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The Tristan da Cunha Government has announced it will designate a marine protection zone around the island

The Great British Oceans coalition warmly welcomes the announcement that Tristan da Cunha will designate 687,000 square kilometres (265,000 square miles) of its waters as a fully-protected marine protection zone (MPZ). This means that all extractive activities, including fishing, will be completely excluded from over 90% of Tristan’s exclusive economic zone (EEZ), safeguarding the diverse marine wildlife and huge seabird populations that live around the islands of this UK Overseas Territory. With the effects of overfishing and climate change evident throughout the Southern Atlantic Ocean, this enormous MPZ will provide essential respite for many species in the years ahead, while improving Tristan da Cunha’s resilience against a changing climate.


We congratulate the Government and people of Tristan da Cunha for their visionary leadership. This will be the largest fully-protected marine area in the Atlantic, and the fourth largest in the world. This small community of 250 people are now world-leaders in marine conservation.


The creation of the MPZ is the result of years of work and collaboration by the Tristan Government and community, the UK Government, and NGOs, including Great British Oceans and led by RSPB and National Geographic. Tristan has been provided with crucial support by the UK Government’s Blue Belt Programme, which was introduced in 2016 with the aim of helping to deliver over 4,000,000 square kilometres of marine protection across the UK Overseas Territories by 2020.

The Blue Belt Programme: four years of success

The Blue Belt ranks as one of the UK’s most ambitious environmental policies to date, and since 2016 there have been remarkable achievements for marine protection in the UK Overseas Territories. In 2019, the Ascension Island Council announced the designation of 443,000 square kilometres of its EEZ  as a fully protected area, while fishing in the 445,000 square kilometres of the St Helena EEZ is managed according to the IUCN’s guidelines for a Category VI marine protected area (MPA). Together, the UK Overseas Territories of St Helena, Ascension and Tristan da Cunha protect 1,575,000 square kilometres of varied and vital habitats.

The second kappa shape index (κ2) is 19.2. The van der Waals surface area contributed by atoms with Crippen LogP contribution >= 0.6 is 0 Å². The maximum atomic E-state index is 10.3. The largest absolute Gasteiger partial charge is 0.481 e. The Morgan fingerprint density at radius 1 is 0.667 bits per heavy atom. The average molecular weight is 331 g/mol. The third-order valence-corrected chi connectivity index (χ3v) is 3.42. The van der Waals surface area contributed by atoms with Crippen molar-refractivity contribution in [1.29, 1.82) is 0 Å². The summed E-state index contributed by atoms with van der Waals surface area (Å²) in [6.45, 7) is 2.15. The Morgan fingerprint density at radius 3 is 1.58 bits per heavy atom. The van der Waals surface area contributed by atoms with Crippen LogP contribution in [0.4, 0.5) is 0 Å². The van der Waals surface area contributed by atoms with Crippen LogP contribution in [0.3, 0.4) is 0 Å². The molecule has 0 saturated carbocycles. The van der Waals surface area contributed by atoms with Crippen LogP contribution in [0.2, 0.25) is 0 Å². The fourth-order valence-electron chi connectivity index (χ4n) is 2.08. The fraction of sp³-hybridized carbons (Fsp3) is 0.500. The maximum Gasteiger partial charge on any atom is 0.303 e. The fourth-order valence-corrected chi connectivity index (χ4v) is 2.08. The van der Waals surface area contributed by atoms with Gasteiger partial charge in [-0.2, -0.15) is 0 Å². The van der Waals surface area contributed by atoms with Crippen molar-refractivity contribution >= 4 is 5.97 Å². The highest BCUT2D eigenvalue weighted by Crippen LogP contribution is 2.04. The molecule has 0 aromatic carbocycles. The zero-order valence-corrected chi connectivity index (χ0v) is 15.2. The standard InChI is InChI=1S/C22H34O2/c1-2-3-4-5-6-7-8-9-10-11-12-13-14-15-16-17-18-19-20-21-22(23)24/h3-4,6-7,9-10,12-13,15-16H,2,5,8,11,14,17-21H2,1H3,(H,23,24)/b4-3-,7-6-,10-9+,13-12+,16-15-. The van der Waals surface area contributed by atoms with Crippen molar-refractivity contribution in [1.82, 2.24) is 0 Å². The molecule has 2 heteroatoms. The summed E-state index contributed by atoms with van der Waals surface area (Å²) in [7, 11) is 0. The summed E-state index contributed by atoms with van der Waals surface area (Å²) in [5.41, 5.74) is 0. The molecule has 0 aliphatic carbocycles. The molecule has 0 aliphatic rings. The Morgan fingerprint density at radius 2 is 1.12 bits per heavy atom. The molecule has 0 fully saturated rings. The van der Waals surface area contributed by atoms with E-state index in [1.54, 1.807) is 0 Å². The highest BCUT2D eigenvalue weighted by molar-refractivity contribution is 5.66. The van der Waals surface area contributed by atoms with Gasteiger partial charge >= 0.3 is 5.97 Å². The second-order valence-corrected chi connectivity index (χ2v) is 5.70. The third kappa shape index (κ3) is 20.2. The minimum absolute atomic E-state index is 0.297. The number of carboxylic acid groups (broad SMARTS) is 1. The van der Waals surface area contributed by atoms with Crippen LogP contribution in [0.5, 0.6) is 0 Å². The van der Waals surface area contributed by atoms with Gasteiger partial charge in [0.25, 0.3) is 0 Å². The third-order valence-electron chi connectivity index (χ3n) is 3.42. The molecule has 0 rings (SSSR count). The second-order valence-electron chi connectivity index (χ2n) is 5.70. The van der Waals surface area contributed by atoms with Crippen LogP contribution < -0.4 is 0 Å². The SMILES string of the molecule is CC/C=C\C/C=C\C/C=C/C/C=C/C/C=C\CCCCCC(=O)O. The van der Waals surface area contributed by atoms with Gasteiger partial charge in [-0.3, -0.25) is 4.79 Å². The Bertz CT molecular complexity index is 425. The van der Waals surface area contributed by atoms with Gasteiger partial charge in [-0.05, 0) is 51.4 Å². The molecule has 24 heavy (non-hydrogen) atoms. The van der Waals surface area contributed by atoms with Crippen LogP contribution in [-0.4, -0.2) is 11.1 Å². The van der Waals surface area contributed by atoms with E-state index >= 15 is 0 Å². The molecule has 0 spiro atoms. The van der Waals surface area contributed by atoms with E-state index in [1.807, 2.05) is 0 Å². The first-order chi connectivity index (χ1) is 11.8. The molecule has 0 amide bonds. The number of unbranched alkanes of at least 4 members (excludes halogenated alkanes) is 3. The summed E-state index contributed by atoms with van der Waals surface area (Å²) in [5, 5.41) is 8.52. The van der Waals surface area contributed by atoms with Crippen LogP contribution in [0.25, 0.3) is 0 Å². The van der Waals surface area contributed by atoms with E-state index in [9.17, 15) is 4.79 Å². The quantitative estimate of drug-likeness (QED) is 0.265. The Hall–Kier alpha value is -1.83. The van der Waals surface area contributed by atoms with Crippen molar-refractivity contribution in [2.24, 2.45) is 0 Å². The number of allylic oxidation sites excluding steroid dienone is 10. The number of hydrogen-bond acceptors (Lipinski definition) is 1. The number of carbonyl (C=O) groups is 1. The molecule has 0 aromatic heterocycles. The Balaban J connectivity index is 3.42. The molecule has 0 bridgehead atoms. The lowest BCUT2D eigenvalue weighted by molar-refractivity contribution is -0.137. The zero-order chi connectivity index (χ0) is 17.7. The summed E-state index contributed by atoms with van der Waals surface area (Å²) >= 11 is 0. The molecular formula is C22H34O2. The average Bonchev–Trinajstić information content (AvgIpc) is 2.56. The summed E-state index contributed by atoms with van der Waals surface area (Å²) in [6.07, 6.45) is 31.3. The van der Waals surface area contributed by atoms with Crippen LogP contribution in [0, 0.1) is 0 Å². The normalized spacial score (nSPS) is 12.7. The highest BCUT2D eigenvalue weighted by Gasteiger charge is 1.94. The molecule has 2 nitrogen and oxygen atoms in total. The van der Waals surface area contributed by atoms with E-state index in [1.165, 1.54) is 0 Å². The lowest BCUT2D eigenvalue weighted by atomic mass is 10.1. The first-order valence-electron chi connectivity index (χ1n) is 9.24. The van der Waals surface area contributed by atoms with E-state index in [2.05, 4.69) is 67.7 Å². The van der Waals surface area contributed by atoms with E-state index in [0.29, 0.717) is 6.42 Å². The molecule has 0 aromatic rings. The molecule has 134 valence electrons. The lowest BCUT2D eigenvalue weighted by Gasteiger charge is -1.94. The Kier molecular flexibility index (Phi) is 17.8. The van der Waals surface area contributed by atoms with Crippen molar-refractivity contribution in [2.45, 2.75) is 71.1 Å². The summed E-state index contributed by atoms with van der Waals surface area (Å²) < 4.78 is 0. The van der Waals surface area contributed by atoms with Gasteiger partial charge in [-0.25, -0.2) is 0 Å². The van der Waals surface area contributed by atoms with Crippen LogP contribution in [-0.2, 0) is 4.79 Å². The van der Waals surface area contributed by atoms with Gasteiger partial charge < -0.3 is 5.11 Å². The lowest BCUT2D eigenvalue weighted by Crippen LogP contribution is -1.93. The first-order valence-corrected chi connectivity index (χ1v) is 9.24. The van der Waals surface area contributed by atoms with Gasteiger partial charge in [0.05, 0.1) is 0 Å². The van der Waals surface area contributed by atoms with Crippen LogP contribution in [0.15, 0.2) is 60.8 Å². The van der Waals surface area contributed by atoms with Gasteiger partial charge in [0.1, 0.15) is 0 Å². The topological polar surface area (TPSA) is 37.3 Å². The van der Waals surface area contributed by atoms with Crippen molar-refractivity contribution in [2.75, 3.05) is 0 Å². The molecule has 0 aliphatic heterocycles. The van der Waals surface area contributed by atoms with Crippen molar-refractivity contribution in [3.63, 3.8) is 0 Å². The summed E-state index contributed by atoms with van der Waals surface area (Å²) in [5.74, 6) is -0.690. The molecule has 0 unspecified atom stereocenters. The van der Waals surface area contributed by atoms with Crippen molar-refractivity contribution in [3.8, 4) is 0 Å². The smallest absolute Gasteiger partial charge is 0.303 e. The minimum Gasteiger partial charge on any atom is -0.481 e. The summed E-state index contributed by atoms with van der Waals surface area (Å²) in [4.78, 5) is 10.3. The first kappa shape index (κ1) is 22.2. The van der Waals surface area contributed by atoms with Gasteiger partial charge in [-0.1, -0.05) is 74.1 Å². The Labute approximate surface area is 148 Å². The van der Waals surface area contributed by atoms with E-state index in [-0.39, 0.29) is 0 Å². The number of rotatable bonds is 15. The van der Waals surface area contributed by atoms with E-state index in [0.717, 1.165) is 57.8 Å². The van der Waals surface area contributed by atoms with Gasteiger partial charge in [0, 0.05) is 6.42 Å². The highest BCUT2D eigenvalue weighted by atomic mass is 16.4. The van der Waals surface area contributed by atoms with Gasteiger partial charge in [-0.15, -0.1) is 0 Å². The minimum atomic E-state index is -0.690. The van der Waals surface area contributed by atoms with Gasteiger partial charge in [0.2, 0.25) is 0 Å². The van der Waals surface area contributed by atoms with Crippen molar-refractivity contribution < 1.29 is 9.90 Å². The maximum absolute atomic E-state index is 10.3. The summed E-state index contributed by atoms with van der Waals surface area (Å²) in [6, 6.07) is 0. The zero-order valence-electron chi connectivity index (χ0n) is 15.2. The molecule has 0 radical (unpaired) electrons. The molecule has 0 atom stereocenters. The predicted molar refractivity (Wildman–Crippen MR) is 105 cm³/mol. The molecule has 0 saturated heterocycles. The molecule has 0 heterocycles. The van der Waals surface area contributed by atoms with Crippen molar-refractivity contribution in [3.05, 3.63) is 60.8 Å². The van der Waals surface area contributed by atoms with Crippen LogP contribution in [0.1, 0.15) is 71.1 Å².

In the Pacific Ocean, Pitcairn Islands announced the creation of a fully protected MPA over the vast majority of its EEZ in 2016, while in the Southern Ocean, the no-take zone around South Georgia and the South Sandwich Islands expanded to 23% of the EEZ in 2018. Combined with the MPA around the British Indian Ocean Territory, which the Blue Belt helps to manage and enforce, the UK and its Overseas Territories will soon have 2,888,000 square kilometres of their waters fully protected, amounting to 42% of the collective total.


Scientific and enforcement support is provided by the Blue Belt to all these territories, and HMG deserves congratulations for the major role it has played in enabling these dramatic gains in marine protection. These gains have enabled the UK Government to show global leadership when advocating a new UN High Seas Treaty and negotiating the post-2020 biodiversity framework via the Convention on Biological Diversity (CBD).

The future of the Blue Belt

UK Overseas Territory governments, plus all their supporting partners in the UK Government and across the NGO sector who have contributed to the Blue Belt’s success can be very proud of what has been achieved to date. However, while there have been major steps forward with the designations of massive MPAs, several of them are yet to have their management plans implemented. In addition, full protection of the South Sandwich Islands (SSI) remains a job half-done, and must be a priority of the South Georgia and UK Governments over the years to come.


Getting the MPAs to a stage where marine life is effectively protected will require the continued support of the Blue Belt, but funding for the programme is currently due to expire in March 2021.


The funding necessary for Ascension’s marine reserve in particular will need to be announced by the UK Government during the forthcoming Comprehensive Spending Review, and it is crucial that this money is made available. Great British Oceans estimates that £7 million per annum is required from 2021-24 to maintain the existing network of Blue Belt MPAs while expanding the programme to include the Caribbean UK Overseas Territories and Bermuda.


A long-term Blue Belt Programme will support the UK Overseas Territories in managing their existing MPAs and protecting key ecosystem services, further sustaining the blue economies of tourism and fishing that will be critical in post-COVID recovery. To abandon the Blue Belt at this stage would risk creating a series of MPAs that protect in name only, at a time when the UK is seeking to build global consensus and generate momentum around protecting at least 30% of the global ocean.